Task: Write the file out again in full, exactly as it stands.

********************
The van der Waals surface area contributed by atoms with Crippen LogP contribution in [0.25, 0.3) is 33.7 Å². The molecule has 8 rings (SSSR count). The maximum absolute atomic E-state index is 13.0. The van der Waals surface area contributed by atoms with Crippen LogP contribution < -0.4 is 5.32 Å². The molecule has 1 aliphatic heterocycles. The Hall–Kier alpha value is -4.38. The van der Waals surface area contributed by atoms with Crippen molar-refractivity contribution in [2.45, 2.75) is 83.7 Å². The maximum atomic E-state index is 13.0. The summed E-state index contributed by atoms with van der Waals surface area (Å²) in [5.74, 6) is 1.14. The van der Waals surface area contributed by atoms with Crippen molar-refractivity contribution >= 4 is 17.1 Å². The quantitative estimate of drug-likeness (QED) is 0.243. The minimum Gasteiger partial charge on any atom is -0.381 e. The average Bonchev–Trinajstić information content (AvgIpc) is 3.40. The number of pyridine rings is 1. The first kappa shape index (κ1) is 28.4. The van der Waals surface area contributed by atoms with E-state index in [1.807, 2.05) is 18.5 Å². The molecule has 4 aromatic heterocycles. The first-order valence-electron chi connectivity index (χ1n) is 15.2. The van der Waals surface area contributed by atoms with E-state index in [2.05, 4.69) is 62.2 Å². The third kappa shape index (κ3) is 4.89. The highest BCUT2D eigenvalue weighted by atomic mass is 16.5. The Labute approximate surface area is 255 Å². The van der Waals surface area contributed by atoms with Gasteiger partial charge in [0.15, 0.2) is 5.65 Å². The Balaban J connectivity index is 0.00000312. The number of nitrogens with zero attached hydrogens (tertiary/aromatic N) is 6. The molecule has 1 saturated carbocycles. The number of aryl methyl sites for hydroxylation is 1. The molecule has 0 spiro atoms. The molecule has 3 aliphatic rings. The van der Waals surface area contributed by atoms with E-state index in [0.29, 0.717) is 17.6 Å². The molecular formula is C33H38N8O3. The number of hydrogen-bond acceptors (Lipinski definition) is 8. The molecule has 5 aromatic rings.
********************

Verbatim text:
The van der Waals surface area contributed by atoms with Crippen LogP contribution in [0.25, 0.3) is 33.7 Å². The molecule has 8 rings (SSSR count). The maximum absolute atomic E-state index is 13.0. The van der Waals surface area contributed by atoms with Crippen LogP contribution < -0.4 is 5.32 Å². The molecule has 1 aliphatic heterocycles. The Hall–Kier alpha value is -4.38. The van der Waals surface area contributed by atoms with Crippen molar-refractivity contribution in [2.45, 2.75) is 83.7 Å². The maximum atomic E-state index is 13.0. The summed E-state index contributed by atoms with van der Waals surface area (Å²) in [5.74, 6) is 1.14. The van der Waals surface area contributed by atoms with Crippen molar-refractivity contribution >= 4 is 17.1 Å². The quantitative estimate of drug-likeness (QED) is 0.243. The minimum Gasteiger partial charge on any atom is -0.381 e. The average Bonchev–Trinajstić information content (AvgIpc) is 3.40. The number of pyridine rings is 1. The first kappa shape index (κ1) is 28.4. The van der Waals surface area contributed by atoms with E-state index in [1.807, 2.05) is 18.5 Å². The molecule has 4 aromatic heterocycles. The first-order valence-electron chi connectivity index (χ1n) is 15.2. The van der Waals surface area contributed by atoms with E-state index in [2.05, 4.69) is 62.2 Å². The third kappa shape index (κ3) is 4.89. The highest BCUT2D eigenvalue weighted by atomic mass is 16.5. The Labute approximate surface area is 255 Å². The van der Waals surface area contributed by atoms with Gasteiger partial charge in [0.15, 0.2) is 5.65 Å². The Balaban J connectivity index is 0.00000312. The number of nitrogens with zero attached hydrogens (tertiary/aromatic N) is 6. The molecule has 1 saturated carbocycles. The number of aryl methyl sites for hydroxylation is 1. The molecule has 0 spiro atoms. The molecule has 3 aliphatic rings. The van der Waals surface area contributed by atoms with E-state index in [0.29, 0.717) is 17.6 Å². The molecular formula is C33H38N8O3. The number of hydrogen-bond acceptors (Lipinski definition) is 8. The molecule has 5 aromatic rings.